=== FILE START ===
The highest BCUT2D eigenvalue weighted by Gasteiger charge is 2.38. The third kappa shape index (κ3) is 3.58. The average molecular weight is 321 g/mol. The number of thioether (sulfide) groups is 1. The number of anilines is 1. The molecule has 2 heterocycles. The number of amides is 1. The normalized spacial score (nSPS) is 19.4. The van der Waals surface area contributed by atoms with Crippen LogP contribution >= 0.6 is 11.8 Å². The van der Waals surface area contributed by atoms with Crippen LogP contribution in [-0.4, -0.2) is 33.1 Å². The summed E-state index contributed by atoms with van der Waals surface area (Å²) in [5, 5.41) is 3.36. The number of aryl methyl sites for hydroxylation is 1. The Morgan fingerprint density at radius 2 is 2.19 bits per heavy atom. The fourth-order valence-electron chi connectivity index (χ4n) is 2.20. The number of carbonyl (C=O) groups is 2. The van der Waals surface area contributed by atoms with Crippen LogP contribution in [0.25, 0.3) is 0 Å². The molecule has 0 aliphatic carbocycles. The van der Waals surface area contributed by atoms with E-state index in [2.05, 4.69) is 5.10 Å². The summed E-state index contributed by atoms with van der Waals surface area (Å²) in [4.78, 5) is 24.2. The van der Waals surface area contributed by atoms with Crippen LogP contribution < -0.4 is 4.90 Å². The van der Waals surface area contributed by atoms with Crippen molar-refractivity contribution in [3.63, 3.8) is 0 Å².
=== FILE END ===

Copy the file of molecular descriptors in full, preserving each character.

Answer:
The highest BCUT2D eigenvalue weighted by Gasteiger charge is 2.38. The third kappa shape index (κ3) is 3.58. The average molecular weight is 321 g/mol. The number of thioether (sulfide) groups is 1. The number of anilines is 1. The molecule has 2 heterocycles. The number of amides is 1. The normalized spacial score (nSPS) is 19.4. The van der Waals surface area contributed by atoms with Crippen LogP contribution >= 0.6 is 11.8 Å². The van der Waals surface area contributed by atoms with Crippen LogP contribution in [-0.4, -0.2) is 33.1 Å². The summed E-state index contributed by atoms with van der Waals surface area (Å²) in [5, 5.41) is 3.36. The number of aryl methyl sites for hydroxylation is 1. The Morgan fingerprint density at radius 2 is 2.19 bits per heavy atom. The fourth-order valence-electron chi connectivity index (χ4n) is 2.20. The number of carbonyl (C=O) groups is 2. The van der Waals surface area contributed by atoms with Crippen LogP contribution in [0.25, 0.3) is 0 Å². The molecule has 0 aliphatic carbocycles. The van der Waals surface area contributed by atoms with E-state index in [2.05, 4.69) is 5.10 Å². The summed E-state index contributed by atoms with van der Waals surface area (Å²) in [4.78, 5) is 24.2. The van der Waals surface area contributed by atoms with Crippen LogP contribution < -0.4 is 4.90 Å². The van der Waals surface area contributed by atoms with Crippen molar-refractivity contribution in [3.63, 3.8) is 0 Å².